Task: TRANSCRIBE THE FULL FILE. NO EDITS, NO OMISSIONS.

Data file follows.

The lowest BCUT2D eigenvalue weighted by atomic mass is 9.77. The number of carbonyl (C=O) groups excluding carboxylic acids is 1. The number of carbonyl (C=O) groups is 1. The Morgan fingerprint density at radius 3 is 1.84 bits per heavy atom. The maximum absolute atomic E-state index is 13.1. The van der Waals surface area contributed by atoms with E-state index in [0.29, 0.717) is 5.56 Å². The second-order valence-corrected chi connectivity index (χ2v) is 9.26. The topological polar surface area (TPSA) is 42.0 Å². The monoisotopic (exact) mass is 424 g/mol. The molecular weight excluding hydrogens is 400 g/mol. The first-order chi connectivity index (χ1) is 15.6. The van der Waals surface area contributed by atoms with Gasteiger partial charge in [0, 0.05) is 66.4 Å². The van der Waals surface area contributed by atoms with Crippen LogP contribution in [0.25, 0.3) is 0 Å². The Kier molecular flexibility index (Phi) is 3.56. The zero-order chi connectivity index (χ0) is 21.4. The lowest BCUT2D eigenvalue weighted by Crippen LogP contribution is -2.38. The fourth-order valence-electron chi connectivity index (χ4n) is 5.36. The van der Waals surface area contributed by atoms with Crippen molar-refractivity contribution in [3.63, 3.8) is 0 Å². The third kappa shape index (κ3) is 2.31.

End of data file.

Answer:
The lowest BCUT2D eigenvalue weighted by atomic mass is 9.77. The number of carbonyl (C=O) groups excluding carboxylic acids is 1. The number of carbonyl (C=O) groups is 1. The Morgan fingerprint density at radius 3 is 1.84 bits per heavy atom. The maximum absolute atomic E-state index is 13.1. The van der Waals surface area contributed by atoms with E-state index in [0.29, 0.717) is 5.56 Å². The second-order valence-corrected chi connectivity index (χ2v) is 9.26. The topological polar surface area (TPSA) is 42.0 Å². The monoisotopic (exact) mass is 424 g/mol. The molecular weight excluding hydrogens is 400 g/mol. The first-order chi connectivity index (χ1) is 15.6. The van der Waals surface area contributed by atoms with Gasteiger partial charge in [0, 0.05) is 66.4 Å². The van der Waals surface area contributed by atoms with Crippen LogP contribution in [0.25, 0.3) is 0 Å². The Kier molecular flexibility index (Phi) is 3.56. The zero-order chi connectivity index (χ0) is 21.4. The lowest BCUT2D eigenvalue weighted by Crippen LogP contribution is -2.38. The fourth-order valence-electron chi connectivity index (χ4n) is 5.36. The van der Waals surface area contributed by atoms with Crippen molar-refractivity contribution in [3.63, 3.8) is 0 Å². The third kappa shape index (κ3) is 2.31.